These days, Internet Explorer isn’t so much a web browser as it is a victim of memes. Once upon a time, the browser ruled the roost, but along with the lines of Blockbuster, it has quickly become a thing of the past. It would appear that Microsoft also believes that Internet Explorer is what some might call a 90s relic, as TimesNow reports that the web browser is being permanently cancelled on June 15.
Microsoft has been planning Internet Explorer’s final days for some time now. A year ago, the tech giant announced the June 15 death date for Internet Explorer, a three-year cut into the original plan to axe the browser in 2025. It seems ironic that the browser’s death has sped up but alas, the web browser that made its debut in 1995 will soon be no more. IE’s 1995 debut came as a paid add-on for Windows 95 users and the browser would go on to become the dominant force in web browsing in the late 90s and early 2000s. In 2003 the browser hit its peak, with a reported 95% usage share.
Since Internet Explorer’s 2003 heyday, the web browser has entered a steady decline. Whereas once IE was the be-all and end-all of surfing the web, be it updating your MySpace page or checking out the latest videos on some new site called YouTube (which reportedly is doing quite well these days), the browser quickly got outrun by competitors such as Google Chrome. Now Internet Explorer is the byword for slow speeds and sketchy security and hasn’t received any development since 2016. This lack of development is part of Microsoft’s reasoning for shutting the browser down. However, the main factor behind Internet Explorer’s demise is its younger browser sibling, Microsoft Edge. “The future of Internet Explorer on Windows 10 is in Microsoft Edge,” says Microsoft Edge Program Manager, Sean Lyndersay. The future of Internet Explorer? Will the afterlife prove fruitful for the browser?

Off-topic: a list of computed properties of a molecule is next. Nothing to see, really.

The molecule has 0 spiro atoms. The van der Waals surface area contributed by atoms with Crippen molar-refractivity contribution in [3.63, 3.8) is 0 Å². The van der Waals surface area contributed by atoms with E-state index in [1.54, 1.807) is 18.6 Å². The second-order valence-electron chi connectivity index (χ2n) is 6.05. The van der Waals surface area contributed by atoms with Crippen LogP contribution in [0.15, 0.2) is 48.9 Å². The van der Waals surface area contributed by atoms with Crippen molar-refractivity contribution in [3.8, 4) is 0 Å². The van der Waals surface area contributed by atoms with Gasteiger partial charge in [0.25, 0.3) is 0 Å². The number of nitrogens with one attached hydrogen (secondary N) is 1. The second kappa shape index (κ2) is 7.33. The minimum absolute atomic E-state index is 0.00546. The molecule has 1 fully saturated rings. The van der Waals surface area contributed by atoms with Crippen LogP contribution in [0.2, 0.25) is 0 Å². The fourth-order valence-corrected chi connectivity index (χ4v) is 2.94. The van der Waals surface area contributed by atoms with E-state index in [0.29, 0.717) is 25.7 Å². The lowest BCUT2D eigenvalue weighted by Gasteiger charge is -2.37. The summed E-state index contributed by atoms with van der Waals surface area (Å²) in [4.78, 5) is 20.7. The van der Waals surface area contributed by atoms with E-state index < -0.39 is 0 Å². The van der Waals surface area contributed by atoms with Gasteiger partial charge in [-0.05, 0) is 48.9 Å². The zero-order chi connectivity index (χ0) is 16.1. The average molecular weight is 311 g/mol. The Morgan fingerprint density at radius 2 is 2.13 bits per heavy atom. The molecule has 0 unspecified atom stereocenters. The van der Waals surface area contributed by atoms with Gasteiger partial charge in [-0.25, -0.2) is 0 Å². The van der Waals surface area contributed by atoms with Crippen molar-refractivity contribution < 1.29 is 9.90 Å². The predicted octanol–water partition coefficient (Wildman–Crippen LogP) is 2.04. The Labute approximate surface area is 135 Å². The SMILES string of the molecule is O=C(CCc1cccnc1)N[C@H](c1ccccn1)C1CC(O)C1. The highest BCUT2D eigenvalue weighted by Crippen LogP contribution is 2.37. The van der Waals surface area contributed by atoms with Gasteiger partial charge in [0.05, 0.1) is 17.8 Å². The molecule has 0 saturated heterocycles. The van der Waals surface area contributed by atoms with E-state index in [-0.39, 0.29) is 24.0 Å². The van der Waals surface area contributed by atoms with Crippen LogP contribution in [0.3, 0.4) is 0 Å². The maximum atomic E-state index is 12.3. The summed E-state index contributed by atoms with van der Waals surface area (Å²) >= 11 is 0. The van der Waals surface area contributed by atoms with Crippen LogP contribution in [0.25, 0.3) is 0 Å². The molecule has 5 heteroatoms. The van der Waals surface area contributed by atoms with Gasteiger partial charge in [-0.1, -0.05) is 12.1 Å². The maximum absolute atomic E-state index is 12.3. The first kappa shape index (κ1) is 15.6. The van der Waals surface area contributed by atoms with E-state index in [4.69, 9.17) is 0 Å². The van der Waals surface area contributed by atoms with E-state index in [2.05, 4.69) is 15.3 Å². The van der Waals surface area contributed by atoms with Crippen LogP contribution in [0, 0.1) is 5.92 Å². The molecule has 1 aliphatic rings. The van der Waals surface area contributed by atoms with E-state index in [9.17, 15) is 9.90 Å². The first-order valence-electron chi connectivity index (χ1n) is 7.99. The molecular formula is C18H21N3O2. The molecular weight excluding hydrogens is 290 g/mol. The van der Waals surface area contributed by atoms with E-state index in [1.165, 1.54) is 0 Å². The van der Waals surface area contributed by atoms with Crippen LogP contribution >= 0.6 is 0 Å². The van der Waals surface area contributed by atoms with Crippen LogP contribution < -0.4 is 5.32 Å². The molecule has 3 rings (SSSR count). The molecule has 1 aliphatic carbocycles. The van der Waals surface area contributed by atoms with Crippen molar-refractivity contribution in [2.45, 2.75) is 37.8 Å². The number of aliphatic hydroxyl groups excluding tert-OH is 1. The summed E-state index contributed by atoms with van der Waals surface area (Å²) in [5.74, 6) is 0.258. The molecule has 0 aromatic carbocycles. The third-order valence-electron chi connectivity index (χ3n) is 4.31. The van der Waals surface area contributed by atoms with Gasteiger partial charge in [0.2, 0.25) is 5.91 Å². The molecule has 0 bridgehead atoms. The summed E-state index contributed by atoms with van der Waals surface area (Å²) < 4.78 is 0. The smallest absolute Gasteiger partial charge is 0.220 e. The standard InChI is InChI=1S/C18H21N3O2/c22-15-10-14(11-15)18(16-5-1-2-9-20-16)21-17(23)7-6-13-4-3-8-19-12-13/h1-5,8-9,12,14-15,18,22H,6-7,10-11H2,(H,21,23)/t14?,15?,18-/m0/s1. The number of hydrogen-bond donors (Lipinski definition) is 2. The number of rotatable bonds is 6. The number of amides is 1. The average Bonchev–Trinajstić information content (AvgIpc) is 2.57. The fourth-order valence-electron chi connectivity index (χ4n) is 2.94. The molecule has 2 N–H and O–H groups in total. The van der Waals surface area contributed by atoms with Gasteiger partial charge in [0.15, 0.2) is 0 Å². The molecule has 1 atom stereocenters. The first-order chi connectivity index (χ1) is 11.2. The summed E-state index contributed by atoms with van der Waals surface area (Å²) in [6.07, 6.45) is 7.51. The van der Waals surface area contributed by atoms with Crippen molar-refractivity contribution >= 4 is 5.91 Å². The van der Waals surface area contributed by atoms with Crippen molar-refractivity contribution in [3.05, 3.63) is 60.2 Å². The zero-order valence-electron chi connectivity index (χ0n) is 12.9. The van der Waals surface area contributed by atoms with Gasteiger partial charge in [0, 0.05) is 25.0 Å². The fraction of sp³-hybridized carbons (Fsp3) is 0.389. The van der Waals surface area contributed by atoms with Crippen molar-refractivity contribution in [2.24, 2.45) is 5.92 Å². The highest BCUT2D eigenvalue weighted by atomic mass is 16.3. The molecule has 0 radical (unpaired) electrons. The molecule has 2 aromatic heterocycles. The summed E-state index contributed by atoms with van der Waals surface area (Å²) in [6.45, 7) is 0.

For those few out there still using Internet Explorer as their main browser (a select few most likely), there is no need to fret that all will be lost on June 15. Sean Lyndersay has stated that IE will live on in some shape or form on Microsoft Edge; “Microsoft Edge has Internet Explorer mode (‘IE mode’) built in, so you can access those legacy Internet Explorer-based websites and applications straight from Microsoft Edge.” This news will be welcome to the sub 2% of web browser users who are still surfing the net on IE.
The sub 2% web browser market share stat for Internet Explorer (as of May 2022 via StatCounter), shows just how far Internet Explorer has fallen. The wider usage stats also paints a picture of the task Microsoft still faces in producing a viable web browsing alternative to today’s main competitors. As of May 2022, Google Chrome accounted for a massive 64.95% of the browser market share. This puts Chrome way ahead of the field, with Safari ranking in second place with 19.01% and Microsoft Edge a distant third with 3.99%. While it does appear that Chrome is the king of the web in the modern era, 90s kids, millennials and all-around nostalgic folk will be proud that Chrome’s 64.95% market share is still some way off of Internet Explorers 2003 high-water mark of 95%.